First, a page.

dubious regarding U.S. intelligence claims following the lies of
the Iraq war. But most governments, including those who defied U.S.
pressure on Iraq, remain eager to get back into Washington’s
good graces. Since they know Iran, unlike Iraq before the invasion,
does have a functioning nuclear energy program, many are prepared
to put aside Iran’s legal position under the NPT and embrace
Washington’s campaign to treat Iran as a global danger.  


The UN’s nuclear watchdog (IAEA) continues to call for de-escalation
of the rhetoric and reliance on negotiations, and has reported that
there is no evidence of nuclear weapons production. But the IAEA
has been unwilling to challenge Washington’s campaign directly,
emphasizing instead its unhappiness with Iran’s allegedly insufficient
transparency. IAEA Director Mohamed el Baradei even stated that
“diplomacy has to be backed by pressure and, in extreme cases,
by force.” The result is that overall international skepticism
regarding the Bush administration’s claims may not be sufficient
for winning governmental opposition to rising U.S. threats against
Iran. 


The IAEA board has now reported the Iran issue to the UN Security
Council where closed, nonpublic debate is underway, initially involving
only the five permanent members. At the moment it appears unlikely
Russia and China would accept a resolution imposing fullscale economic
sanctions against Iran. Both are strong trade partners with Iran—China
depends on Iran for more than 10 percent of its growing oil needs
and Russia’s nuclear industry remains tied to Iran’s nuclear
power production. 


Instead, it is likely that any call for Security Council sanctions
will be in the form of so-called “smart sanctions,” largely
limited to freezing assets and denying travel rights to specific
members of the Iranian regime and specific Iranian companies. A
greater danger may be the language of the resolution. If the U.S.
agrees to call only for “smart” sanctions, the quid pro
quo from Russia and China may be language that the Security Council
decision is taken under Chapter VII of the UN Charter. The significance
is that Chapter VII includes the Council’s right to use the
military to enforce UN decisions. Even if only the Council may legally
make such a determination, the very presence of the words “Chapter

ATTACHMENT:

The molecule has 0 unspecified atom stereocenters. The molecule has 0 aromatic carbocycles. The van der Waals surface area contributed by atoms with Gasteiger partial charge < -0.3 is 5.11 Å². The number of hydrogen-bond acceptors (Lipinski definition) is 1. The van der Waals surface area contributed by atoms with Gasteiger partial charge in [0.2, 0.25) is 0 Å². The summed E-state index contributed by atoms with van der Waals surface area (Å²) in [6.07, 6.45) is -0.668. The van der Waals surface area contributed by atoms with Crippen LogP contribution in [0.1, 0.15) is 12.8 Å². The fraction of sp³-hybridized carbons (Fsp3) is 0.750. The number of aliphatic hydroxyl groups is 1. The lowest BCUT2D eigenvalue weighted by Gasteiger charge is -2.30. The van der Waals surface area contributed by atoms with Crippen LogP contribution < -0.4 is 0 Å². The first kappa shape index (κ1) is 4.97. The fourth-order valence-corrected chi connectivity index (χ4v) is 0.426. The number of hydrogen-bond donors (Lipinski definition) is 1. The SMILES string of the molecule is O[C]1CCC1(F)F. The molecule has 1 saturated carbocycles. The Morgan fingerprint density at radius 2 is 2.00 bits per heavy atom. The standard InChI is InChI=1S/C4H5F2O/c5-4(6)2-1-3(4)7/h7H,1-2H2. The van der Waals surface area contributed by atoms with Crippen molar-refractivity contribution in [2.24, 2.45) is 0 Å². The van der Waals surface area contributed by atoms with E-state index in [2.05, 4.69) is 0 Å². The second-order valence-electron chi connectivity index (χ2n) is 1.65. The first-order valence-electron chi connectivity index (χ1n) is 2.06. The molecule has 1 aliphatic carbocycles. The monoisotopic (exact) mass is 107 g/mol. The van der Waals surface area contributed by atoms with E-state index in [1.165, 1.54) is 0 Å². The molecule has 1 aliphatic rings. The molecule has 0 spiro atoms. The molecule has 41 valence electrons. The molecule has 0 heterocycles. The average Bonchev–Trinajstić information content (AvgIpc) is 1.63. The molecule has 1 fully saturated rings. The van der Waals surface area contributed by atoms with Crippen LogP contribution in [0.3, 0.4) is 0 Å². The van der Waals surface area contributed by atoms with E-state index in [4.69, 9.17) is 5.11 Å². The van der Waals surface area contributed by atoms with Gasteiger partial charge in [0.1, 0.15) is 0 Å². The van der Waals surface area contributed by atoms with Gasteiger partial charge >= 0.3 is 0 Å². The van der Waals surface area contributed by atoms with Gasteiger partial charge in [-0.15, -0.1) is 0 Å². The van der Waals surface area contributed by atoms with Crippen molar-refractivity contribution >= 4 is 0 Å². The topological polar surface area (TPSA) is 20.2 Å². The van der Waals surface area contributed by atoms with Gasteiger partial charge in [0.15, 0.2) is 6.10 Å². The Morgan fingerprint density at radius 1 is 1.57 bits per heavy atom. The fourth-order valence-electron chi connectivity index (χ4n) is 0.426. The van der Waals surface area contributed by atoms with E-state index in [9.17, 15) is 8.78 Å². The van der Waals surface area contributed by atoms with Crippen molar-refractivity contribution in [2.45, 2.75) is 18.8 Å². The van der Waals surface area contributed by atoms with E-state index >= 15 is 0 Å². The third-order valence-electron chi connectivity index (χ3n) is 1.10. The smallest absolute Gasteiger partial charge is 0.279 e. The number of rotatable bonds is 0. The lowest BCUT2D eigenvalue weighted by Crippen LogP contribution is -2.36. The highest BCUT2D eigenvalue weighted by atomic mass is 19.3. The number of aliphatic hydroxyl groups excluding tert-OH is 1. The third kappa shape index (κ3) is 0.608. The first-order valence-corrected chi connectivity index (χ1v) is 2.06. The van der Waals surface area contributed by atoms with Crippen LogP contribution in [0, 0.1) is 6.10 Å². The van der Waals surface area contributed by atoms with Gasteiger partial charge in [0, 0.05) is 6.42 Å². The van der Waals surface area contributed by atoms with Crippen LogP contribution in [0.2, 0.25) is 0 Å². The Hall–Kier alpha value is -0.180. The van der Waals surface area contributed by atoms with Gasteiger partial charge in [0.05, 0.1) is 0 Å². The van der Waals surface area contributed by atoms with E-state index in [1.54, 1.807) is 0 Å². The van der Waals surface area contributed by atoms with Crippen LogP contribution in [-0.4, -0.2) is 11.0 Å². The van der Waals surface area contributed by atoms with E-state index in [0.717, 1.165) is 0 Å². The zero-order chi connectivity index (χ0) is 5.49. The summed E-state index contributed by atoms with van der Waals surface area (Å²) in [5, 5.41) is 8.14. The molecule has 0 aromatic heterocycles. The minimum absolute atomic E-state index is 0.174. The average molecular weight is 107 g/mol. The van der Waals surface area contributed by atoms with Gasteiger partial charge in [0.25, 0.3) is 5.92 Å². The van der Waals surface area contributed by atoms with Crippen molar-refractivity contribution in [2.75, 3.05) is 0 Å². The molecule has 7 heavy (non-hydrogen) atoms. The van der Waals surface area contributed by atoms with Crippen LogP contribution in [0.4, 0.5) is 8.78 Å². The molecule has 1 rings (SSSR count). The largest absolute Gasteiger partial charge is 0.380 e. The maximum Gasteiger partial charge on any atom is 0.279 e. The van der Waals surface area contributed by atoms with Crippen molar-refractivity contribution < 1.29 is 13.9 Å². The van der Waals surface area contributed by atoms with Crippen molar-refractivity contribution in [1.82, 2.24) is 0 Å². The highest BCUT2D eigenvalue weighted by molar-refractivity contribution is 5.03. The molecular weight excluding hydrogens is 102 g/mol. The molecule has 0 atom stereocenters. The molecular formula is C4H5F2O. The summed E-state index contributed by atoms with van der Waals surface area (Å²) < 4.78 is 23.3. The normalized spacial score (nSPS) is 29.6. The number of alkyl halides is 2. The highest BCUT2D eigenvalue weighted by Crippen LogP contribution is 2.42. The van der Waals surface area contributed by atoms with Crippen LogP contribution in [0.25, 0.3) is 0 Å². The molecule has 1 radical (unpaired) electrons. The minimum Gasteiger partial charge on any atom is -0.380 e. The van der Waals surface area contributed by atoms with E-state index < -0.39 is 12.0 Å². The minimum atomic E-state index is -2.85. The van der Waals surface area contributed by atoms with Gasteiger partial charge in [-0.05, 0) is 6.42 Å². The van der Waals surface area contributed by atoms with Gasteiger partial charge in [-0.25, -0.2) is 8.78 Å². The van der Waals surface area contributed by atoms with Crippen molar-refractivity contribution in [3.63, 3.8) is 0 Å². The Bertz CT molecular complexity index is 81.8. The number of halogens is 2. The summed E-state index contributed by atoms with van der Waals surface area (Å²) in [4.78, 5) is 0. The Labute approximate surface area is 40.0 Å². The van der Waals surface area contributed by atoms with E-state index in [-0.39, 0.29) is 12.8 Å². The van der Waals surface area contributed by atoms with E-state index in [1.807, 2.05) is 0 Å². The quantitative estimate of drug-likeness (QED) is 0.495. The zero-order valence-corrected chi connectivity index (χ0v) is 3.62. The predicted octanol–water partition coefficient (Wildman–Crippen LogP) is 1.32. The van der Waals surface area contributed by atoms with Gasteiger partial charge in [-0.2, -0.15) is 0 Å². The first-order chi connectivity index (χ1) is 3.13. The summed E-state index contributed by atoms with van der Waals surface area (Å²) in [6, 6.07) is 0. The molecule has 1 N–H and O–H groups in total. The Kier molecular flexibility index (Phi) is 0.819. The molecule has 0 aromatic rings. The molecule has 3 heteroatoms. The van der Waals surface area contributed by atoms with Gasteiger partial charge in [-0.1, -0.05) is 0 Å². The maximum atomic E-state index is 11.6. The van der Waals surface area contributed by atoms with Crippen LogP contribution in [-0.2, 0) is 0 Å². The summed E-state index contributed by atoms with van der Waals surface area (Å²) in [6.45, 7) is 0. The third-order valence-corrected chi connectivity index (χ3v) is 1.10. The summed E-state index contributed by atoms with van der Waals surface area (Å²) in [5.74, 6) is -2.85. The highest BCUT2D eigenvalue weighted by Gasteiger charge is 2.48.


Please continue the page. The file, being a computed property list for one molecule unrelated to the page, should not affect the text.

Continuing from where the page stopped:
VII” in the text may be used by the Bush administration to
claim that any future unilateral attack on Iran is somehow “enforcing
UN resolutions.” 








Another
international shift whose consequences remain uncertain has to do
with Iran’s planned opening of a new international oil trading
center, with a euro-based, rather than dollar-based, exchange. Such
a move would potentially threaten the dominance of the petro-dollar
in the global oil markets and thus pose new risks for U.S. currency
dominance. Saddam Hussein had shifted from dollars to euros for
oil trading two years before the U.S. invasion; it was almost certainly
one of several reasons for the overthrow of the Iraqi regime. The
opening of such a new euro-based oil exchange in Iran would likely
benefit Europe, with the possibility of a shift away from the current
European passivity towards Washington’s military threats.  The
following sums up my current talking points on the U.S. and Iran:
 



  • Escalating rhetoric, continued losses in Iraq,
    Bush’s political problems, and an ideologically-driven pursuit
    of power make the possibility of a U.S. military attack on Iran—however
    reckless and dangerous its consequences—a frighteningly real
    possibility. 


  • Iran is a signatory to the Nuclear Non-Proliferation Treaty and
    has not violated the Treaty. While there appear to be unresolved
    issues regarding full transparency, its nuclear program, including
    enriching uranium, is perfectly legal under NPT requirements for
    non-nuclear weapons states. 

  • Iran does not have nuclear weapons; even if it is trying to build
    a nuclear weapons program, it could not produce weapons for five
    to ten years or more. 

  • There is a dangerous, unmonitored, and provocative nuclear arsenal
    in the Middle East; it belongs to Israel, not Iran. U.S. hypocrisy
    and double standards in nuclear policy—accepting Israel’s
    unacknowledged nuclear arsenal and rewarding India’s nuclear
    weapons status while threatening war against Iran and denying
    its own obligations under the NPT—has undermined Washington’s
    claimed commitment to non-proliferation. 

  • U.S. officials claim they are not considering an invasion of Iran,
    but “only” surgical air strikes against known nuclear
    facilities; they have not explained what their military response
    will be if Iran retaliates, whether against U.S. troops in Iraq
    or elsewhere, against U.S. oil tankers in near-by shipping lanes,
    or against Israel. 

  • Global suspicions remain regarding U.S. claims because of Washington’s
    lies leading to the invasion of Iraq, but international conditions
    regarding Iran are significantly different; many governments appear
    more willing to consider Iran a “threat.” 

  • The only solution to the crisis is to move towards a nuclear weapons-free,
    even weapons of mass destruction-free, zone across the entire
    Middle East. 


In the U.S.-drafted UN Security Council Resolution 687, that ended
the 1991 Gulf War and imposed sanctions on Iraq, Article 14 calls
for “establishing in the Middle East a zone free from weapons
of mass destruction and all missiles for their delivery.” It
is time Washington was held accountable to that commitment.


 





Phyllis
Bennis’s new book is



Challenging Empire: How People,
Governments, and the UN Defy U.S. Power  



(Interlink).